The business judgment rule is not a crazy rule; it is designed to allow directors and managers to take risks that may turn out badly without worrying that they may be held personally liable. But one of its effects is to shield boards of directors from any accountability for executive compensation decisions. It’s nice to say that boards “should” implement compensation practices that align managers’ incentives with those of shareholders, but it’s hard to see why this should happen.
Board behavior is determined by two things: power and incentives. The problem is that even though things have improved a little since Enron and WorldCom, directors are often de facto appointed by the CEO and serve at his pleasure; serving as a director is cushy enough that directors want to keep their jobs; and directors are dependent on the CEO and other managers for information. Although directors nominally represent the interests of shareholders, they can become a kind of insider, captured by the perks of the job and management’s control over the flow of information. From an individual director’s perspective, the high-percentage play is to approve generous compensation packages for the CEO and his lieutenants; that maximizes his chance of holding onto his board seat, and he has no personal accountability for his vote. Blinder describes “executives, lawyers and accountants” running rings around government regulations and regulators; today’s board of directors is an even easier mark for them.
Blinder says regulation of compensation practices is likely to fail. Having lived through it, he would know better than I. But I don’t think that waiting for better corporate governance is the answer. We will still be waiting when the next crisis hits.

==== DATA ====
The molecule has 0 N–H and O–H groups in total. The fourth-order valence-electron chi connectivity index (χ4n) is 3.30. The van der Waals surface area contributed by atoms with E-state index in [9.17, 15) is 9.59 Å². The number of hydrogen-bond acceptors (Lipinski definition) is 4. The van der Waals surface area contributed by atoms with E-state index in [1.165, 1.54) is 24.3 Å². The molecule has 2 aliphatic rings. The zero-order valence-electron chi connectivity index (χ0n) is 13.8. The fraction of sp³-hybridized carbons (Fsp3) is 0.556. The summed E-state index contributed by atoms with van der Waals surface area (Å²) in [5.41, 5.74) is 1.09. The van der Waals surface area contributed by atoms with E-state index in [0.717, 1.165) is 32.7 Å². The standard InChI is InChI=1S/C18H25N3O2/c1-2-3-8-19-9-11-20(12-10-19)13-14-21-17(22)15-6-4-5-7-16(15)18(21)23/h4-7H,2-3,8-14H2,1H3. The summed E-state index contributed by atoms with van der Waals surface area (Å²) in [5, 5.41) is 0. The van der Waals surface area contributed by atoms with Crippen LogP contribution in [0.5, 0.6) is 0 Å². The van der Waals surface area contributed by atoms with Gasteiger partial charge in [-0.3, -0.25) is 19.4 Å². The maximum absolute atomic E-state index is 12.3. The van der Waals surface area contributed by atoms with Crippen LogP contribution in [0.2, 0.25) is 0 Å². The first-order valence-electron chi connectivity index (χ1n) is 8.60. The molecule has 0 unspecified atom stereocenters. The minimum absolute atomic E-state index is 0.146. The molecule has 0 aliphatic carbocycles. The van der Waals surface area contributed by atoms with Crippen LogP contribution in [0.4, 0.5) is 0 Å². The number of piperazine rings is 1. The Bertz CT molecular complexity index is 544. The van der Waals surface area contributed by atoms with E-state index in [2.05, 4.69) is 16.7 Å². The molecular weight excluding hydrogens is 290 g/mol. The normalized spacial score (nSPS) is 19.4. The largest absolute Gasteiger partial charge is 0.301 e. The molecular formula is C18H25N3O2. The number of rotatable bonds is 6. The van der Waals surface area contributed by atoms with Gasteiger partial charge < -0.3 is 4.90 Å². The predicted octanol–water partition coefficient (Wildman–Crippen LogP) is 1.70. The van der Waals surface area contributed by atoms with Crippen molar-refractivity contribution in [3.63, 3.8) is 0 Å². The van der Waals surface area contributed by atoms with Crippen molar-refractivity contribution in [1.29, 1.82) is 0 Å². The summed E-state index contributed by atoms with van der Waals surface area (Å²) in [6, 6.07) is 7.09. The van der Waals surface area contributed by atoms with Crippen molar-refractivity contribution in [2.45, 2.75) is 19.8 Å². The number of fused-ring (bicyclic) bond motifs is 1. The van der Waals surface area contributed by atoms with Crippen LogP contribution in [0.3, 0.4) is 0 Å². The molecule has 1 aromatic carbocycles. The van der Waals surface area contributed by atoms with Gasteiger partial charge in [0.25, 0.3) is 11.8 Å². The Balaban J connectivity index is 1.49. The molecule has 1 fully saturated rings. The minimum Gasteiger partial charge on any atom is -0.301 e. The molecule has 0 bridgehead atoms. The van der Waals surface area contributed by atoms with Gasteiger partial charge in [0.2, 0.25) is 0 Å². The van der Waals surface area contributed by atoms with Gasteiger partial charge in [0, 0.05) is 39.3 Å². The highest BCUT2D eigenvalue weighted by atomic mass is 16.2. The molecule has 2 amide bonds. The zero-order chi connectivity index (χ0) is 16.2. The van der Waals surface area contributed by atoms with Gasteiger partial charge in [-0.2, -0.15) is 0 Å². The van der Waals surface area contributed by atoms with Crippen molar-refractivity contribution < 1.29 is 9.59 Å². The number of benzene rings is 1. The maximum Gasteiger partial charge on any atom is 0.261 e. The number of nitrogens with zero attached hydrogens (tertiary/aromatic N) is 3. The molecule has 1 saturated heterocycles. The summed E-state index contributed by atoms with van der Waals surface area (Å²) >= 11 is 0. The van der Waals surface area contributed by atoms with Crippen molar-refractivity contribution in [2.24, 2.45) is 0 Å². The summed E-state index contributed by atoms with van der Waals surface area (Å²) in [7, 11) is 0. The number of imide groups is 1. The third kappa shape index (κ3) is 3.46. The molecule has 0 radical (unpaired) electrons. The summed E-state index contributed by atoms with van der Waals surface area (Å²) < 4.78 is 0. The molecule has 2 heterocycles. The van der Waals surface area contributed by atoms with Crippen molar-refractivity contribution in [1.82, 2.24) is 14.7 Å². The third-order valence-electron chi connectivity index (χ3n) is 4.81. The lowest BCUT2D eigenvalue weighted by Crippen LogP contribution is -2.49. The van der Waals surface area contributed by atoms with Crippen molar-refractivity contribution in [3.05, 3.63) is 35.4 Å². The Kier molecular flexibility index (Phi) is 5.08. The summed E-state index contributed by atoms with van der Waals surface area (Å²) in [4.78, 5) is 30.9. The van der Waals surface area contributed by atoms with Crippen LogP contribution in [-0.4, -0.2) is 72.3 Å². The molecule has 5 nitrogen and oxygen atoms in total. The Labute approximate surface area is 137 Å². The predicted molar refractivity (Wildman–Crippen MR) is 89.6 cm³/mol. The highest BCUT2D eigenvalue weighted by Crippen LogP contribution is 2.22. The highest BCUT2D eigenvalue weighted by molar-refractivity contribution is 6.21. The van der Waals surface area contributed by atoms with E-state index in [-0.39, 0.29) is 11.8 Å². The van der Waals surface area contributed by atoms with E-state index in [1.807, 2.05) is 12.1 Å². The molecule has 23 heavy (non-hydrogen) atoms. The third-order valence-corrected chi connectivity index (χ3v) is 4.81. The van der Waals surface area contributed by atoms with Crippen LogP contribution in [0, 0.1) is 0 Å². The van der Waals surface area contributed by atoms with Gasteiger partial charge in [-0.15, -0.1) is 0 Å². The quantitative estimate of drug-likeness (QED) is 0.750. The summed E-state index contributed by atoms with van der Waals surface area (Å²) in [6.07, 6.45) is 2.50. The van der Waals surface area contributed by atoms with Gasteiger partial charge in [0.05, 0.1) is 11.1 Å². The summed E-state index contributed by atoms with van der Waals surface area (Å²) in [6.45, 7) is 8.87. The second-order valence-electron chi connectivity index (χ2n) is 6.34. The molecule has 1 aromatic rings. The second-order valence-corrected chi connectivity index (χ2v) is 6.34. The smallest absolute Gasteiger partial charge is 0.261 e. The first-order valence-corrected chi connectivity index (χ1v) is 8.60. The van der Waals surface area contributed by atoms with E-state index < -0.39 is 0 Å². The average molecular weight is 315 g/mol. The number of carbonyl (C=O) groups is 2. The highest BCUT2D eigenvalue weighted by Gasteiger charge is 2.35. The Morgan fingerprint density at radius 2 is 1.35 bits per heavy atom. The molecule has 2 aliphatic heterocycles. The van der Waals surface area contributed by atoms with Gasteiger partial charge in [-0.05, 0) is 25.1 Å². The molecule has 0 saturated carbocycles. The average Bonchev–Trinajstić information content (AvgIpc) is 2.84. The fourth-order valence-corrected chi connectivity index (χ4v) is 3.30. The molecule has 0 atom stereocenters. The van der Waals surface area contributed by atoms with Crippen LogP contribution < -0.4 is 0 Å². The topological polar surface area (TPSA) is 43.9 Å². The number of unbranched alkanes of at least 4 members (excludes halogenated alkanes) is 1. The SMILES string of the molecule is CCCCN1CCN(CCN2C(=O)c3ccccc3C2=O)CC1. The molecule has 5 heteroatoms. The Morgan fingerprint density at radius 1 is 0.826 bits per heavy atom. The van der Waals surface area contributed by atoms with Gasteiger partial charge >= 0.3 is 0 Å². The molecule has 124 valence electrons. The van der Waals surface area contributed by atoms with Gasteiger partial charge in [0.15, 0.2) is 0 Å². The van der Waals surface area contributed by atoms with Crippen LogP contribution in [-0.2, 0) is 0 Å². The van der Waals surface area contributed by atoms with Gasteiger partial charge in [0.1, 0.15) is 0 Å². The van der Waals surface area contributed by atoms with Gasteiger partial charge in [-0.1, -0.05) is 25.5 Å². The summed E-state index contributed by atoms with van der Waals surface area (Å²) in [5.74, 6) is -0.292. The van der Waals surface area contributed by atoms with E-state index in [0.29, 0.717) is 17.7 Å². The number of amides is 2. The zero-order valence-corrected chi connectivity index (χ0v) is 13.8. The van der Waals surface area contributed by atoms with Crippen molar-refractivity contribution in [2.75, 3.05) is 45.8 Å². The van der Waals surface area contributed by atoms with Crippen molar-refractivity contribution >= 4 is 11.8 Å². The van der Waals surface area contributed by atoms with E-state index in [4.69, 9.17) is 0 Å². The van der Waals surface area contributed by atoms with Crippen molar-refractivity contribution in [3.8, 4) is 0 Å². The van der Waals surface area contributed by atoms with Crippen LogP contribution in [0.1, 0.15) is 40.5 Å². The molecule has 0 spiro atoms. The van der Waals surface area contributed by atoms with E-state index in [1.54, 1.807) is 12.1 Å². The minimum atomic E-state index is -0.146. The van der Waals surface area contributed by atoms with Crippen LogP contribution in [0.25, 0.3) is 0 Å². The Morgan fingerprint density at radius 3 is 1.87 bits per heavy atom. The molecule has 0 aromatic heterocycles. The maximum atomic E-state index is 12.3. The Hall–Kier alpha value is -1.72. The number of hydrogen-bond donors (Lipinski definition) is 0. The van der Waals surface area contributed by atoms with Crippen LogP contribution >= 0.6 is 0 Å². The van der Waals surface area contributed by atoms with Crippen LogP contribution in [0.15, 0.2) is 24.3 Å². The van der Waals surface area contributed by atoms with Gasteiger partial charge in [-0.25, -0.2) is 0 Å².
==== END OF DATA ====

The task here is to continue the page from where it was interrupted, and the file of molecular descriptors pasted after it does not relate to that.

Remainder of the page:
If anything, I find myself more sympathetic to the views of Goldman CEO Lloyd Blankfein:
We should apply basic standards to how we compensate people in our industry. The percentage of the discretionary bonus awarded in equity should increase significantly as an employee’s total compensation increases. An individual’s performance should be evaluated over time so as to avoid excessive risk-taking. To ensure this, all equity awards need to be subject to future delivery and/or deferred exercise. Senior executive officers should be required to retain most of the equity they receive at least until they retire, while equity delivery schedules should continue to apply after the individual has left the firm.
For policymakers and regulators, it should be clear that self-regulation has its limits. We rationalised and justified the downward pricing of risk on the grounds that it was different. We did so because our self-interest in preserving and expanding our market share, as competitors, sometimes blinds us – especially when exuberance is at its peak. At the very least, fixing a system-wide problem, elevating standards or driving the industry to a collective response requires effective central regulation and the convening power of regulators.
Blankfein’s comments about regulation were not specifically addressed to executive compensation, but the references to “basic standards” in the first sentence and “elevating standards” in the last imply that he would not see compensation as off limits for regulation.